Pairing food with beer

  • Article by: Michael Agnew
  • Special to the Star Tribune
  • September 4, 2013 - 3:06 PM

There are no hard and fast rules and precious few authoritative references on the subject of pairing beer with food. This is beginning to change. As craft beer matures, some structure is emerging. Wild experimentation is turning up solid revelations about the unique interactions of beer with food. Chefs and cicerones (the term for beer sommeliers) are publishing books to guide laymen and experts alike through this still uncharted territory.

The basic principles of creating great beer/food pairings are much the same as those for wine. Match intensity first; lighter dishes with lighter beers and more substantial fare with stronger, fuller-bodied brews.

Next, look for complements and contrasts. If you taste something particular in your food, look for a beer that displays that flavor as well. For example, the peppery bitterness of arugula in a salad is a great match to the spicy hops and bitter bite of a German pilsner.

Or play different flavors against one another by having pairings that contrast; it will enhance the perception of each. Take stout with raspberries. The rich, chocolate and coffee roast of the beer provides a counterweight to the sweet/tart acidity of the fruit. Your senses swing back and forth from one flavor to the other, which makes you more sharply aware of each.

Looking beyond the basics, there are specific interactions of beer with food that are quite different from those of wine. Understanding these can help you create better pairings. For instance, one of the textbook rules for sommeliers is to avoid putting acidic wines with acidic foods. The two acids amplify one another and create an unpleasantly tart experience. With beer, the opposite is true — acid tames acid. A bright, tart Berliner weisse is brilliant with a vinaigrette salad or ceviche. Sour Flemish red ales make magic with pickled herring.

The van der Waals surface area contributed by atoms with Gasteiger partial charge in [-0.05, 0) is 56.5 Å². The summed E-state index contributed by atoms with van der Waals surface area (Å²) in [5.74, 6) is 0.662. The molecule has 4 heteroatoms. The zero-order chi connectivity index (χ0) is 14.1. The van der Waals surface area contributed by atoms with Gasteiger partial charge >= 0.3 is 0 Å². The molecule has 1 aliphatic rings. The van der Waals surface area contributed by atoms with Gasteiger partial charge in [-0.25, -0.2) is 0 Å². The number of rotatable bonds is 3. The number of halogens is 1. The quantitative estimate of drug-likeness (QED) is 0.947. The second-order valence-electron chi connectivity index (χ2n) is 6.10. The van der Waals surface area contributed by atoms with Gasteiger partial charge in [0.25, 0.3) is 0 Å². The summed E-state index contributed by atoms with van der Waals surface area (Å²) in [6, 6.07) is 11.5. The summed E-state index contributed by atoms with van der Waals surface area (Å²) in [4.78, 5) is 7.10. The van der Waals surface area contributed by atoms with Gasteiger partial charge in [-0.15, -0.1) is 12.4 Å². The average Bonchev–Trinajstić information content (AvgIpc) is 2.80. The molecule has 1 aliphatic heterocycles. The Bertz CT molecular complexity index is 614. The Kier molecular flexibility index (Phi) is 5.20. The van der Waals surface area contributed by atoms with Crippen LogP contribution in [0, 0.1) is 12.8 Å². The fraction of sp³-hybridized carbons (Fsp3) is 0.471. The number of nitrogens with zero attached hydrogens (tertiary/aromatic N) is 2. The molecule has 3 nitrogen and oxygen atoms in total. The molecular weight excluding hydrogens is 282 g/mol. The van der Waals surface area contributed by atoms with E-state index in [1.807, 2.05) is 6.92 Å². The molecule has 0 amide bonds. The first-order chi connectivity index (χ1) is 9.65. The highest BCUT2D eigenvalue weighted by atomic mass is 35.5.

When pairing beer with spicy foods, remember that hop bitterness and alcohol increase the heat while malty sweetness tones it down. Salty foods enhance the sweet caramel and toasty taste of malt-forward beers such as Scottish ale, but they tone down the roast of a porter. Bitterness in beer calms similar bitterness in food and cuts through mouth-coating fats and oils.

While it’s fun to sample your way through a trial-and-error discovery of these beer/food interactions, you can also turn to one of the guides that are starting to show up on bookshelves.

A good one to start with is “Beer, Food, and Flavor: A Guide to Tasting, Pairing, and the Culture of Craft Beer,” by Schuyler Schultz (Skyhorse Publishing). He is a chef, sommelier and craft beer enthusiast who has worked everywhere from small-town bistros to Las Vegas resort hotels. In this volume he offers a comprehensive primer on pairing fine food with craft beer.

The book begins with a tutorial on tasting beer, including an extensive vocabulary of descriptors for the flavors derived from malt, hops and yeast. Schuyler explains how using detailed beer descriptions can help identify “areas of focus,” core flavor elements in foods and beers that serve as the basis for great pairings.

After describing some basic approaches to pairing, Schuyler illustrates their use with menus from actual beer dinners. For each multicourse meal, he provides descriptions of the menu items and beers along with notes detailing the thought process that brought him to the pairing.

The lengthy section on pairing beer and cheese is especially impressive. Schuyler starts with the basics of cheese — how the size of the curd affects the flavor and texture of the final product, for example. He then provides descriptions of basic cheese types — hard, semi-firm, soft-ripened, blue and washed-rind. For each, he offers suggestions on the beer styles that are best suited to them, along with explanations of why the pairings work.

The range of flavors in beer makes it exceptionally compatible with food. A perfect pairing creates magic in your mouth. With just a few guideposts to lead the way, you can set off on a most enjoyable tasting trip to get you there.

Michael Agnew is a certified cicerone. He conducts private and corporate beer tasting events in the Twin Cities, and can be reached at

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